However, the Encyclopædia Britannica provides a starting point: [A] musical style typical of the last decades of the 19th century and first decades of the 20th century and characterized by exaggeration of certain elements of the musical Romanticism of the 19th century. Postromanticism exhibits extreme largeness of scope and design, a mixture of various musical forms (e.g., opera and symphony), and heightened contrapuntal complexity (i.e., a long or vast array, or both, of simultaneous but independent musical lines or events). Often Postromanticism also embraces vivid religious or mystical fervour, a sense of longing, and a sense of the grim and the grotesque.

Exaggeration and fragmentation of tonal syntax

“Exaggeration” and “vast array…of simultaneous but independent musical lines or events” are particularly telling. From them, I offer a more specific observation: if the Romantic is characterized by chromatic expansion and the development of striking elaborations of linear tonal syntax, then the Postromantic is characterized by exaggeration and ultimately fragmentation of tonal syntax, and the juxtaposition or superimposition of conventional functional tonal structures and intense chromatic and/or modal structures that challenge and even deform the functional tonal basis. In my view, complex interaction of variegated melodic-harmonic components is one source of the continuing fascination Postromantic music holds. A basic claim in the present document is that Rachmaninoff was a Postromantic composer, not an anachronistic Romantic composer.

*1)

To describe the development of harmony from basic chords to diminished seventh chords, mediant, neapolitan 6th, Italian-, French- and German-Sixth until the Tristan chord would be a theme too vast to answer the chromatic extensions. The best advice would be to listen to the music of Rachmaninoff and analyze his chords and progressions. (Just the intro of his Piano concerto will provide us a full range of interesting harmony!)

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Let me try to unpack the quotation a bit.

Romantic characteristics:

  • "Chromatic expansion": more possibilities for use of chromaticism, in context, I think this refers mostly to harmonic patterns (like chromatic chord progressions you wouldn't generally find in Bach or Mozart, for example)
  • "Development of striking elaborations of linear tonal syntax": "linear tonal syntax" here is likely a reference to Schenkerian theory, one of whose focuses is on trying to isolate so-called underlying "linear" voice-leading structures (e.g., simple descending lines) that are supposedly elaborated with lots of other "surface-level" notes, in a manner similar to baroque-style diminution and embellishment

The "striking elaborations" he's referring to are probably places where these "linear" structures become quite chromatic and/or incorporate extensive chromatic digressions in romantic period music.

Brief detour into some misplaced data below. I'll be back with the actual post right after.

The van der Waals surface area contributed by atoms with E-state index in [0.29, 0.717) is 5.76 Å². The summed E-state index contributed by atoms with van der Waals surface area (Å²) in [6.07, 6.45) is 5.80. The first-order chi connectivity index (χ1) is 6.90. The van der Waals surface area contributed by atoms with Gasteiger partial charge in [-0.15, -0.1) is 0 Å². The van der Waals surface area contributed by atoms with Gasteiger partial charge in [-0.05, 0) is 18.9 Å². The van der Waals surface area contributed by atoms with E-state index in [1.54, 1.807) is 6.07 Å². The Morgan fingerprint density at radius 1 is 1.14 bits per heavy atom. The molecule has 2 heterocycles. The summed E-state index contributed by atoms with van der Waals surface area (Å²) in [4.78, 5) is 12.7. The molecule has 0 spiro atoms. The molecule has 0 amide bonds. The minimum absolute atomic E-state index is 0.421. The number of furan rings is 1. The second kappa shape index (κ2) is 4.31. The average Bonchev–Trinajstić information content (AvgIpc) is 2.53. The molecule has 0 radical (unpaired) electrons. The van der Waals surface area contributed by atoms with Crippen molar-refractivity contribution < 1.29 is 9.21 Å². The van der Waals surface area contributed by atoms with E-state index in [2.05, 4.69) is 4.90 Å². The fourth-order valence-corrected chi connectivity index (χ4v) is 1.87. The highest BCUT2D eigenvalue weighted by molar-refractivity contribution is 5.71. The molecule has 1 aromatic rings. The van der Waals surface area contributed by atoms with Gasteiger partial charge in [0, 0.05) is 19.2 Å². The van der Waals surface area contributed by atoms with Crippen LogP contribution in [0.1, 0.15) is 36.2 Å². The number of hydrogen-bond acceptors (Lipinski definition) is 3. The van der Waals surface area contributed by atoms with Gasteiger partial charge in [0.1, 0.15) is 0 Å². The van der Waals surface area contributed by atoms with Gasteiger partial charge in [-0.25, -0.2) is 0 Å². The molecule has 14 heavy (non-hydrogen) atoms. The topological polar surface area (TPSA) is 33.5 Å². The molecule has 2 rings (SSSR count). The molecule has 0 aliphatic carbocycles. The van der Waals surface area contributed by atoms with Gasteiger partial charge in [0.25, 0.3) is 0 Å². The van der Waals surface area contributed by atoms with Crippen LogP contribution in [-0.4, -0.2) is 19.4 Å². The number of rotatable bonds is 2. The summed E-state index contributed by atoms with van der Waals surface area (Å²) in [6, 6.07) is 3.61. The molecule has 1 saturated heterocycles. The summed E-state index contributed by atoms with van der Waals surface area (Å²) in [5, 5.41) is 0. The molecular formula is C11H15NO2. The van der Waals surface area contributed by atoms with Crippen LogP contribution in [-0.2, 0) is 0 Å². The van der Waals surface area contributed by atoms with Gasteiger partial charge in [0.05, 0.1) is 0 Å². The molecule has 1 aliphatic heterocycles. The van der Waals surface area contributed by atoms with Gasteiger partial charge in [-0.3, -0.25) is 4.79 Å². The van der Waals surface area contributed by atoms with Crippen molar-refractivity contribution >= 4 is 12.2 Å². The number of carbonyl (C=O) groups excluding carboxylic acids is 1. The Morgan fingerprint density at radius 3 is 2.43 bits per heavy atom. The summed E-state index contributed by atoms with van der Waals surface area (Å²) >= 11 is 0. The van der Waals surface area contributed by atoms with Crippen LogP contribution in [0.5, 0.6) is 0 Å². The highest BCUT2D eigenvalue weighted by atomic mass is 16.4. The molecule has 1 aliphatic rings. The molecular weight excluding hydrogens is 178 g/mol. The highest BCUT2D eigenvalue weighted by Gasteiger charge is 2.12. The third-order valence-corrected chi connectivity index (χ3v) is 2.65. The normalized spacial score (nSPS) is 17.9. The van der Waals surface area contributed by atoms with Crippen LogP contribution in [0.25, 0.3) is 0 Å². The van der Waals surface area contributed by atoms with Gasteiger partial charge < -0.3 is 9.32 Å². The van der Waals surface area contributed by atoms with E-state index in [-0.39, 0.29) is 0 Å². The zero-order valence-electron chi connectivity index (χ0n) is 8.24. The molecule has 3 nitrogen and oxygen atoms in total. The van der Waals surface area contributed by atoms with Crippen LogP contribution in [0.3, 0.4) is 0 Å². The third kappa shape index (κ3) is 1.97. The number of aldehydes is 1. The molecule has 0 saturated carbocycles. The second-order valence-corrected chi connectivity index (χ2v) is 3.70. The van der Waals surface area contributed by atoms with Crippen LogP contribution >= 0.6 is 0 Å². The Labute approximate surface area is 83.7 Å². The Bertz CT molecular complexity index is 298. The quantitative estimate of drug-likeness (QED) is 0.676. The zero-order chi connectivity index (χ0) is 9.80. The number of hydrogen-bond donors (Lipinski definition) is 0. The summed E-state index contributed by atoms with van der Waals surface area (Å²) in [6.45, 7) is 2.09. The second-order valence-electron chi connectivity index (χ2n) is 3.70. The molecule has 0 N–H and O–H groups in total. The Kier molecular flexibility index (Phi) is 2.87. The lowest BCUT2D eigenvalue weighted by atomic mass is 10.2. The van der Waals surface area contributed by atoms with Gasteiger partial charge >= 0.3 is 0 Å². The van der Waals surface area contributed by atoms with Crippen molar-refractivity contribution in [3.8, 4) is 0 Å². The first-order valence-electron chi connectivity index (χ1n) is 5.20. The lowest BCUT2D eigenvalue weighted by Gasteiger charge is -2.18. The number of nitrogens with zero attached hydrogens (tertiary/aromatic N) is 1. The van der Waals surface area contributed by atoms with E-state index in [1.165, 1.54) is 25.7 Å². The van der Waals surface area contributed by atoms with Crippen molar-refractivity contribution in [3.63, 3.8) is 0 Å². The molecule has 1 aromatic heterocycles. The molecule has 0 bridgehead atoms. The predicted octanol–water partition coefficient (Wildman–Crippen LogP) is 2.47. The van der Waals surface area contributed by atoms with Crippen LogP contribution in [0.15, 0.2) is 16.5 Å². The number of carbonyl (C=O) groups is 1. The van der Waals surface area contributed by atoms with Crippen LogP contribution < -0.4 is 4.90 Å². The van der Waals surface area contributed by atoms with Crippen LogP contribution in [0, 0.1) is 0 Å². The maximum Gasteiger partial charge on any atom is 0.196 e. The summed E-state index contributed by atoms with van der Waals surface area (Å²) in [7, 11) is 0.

Postromantic characteristics:

  • "Exaggeration and ultimately fragmentation of tonal syntax": in other words, traditional tonal progressions get used in both exaggerated ways (e.g., lots of repetitive tonal progressions) and fragmented (e.g., rather than getting full phrases of tonal harmonic progressions, you merely get fragments -- small parts of chord progressions that sound sort of like what Mozart would do, but then deviate off in an unexpected manner or get interrupted by other harmonies)
  • "Juxtaposition or superimposition of conventional functional tonal structures and intense chromatic and/or modal structures": this could be a reference to a lot of things, but generally it's referencing the idea that you might have something that sounds simple and harmonically straightforward (similar to Mozart) and then suddenly an intense chromatic passage follows or inserts itself, or rather than following "tonal" progressions, the music veers off into a mode "modal" harmony
  • "Challenge and even deform the functional tonal basis": in other words, at some points you may not know where the harmony is leading anymore, you may not end up in the key you expect; in general, the harmony becomes unpredictable compared to what you'd expect in Mozart
  • "Complex interaction of variegated melodic-harmonic components": more varied harmony (as noted in the points above), combined with melodic/contrapuntal driving forces that are also more varied than the typical Schenkerian reductive patterns that are often used to analyze romantic period music

(I use "Mozart" above as just an example of traditional "tonal" music that usually has very clearly defined functional harmony, with very predictable progressions and phrases, etc.)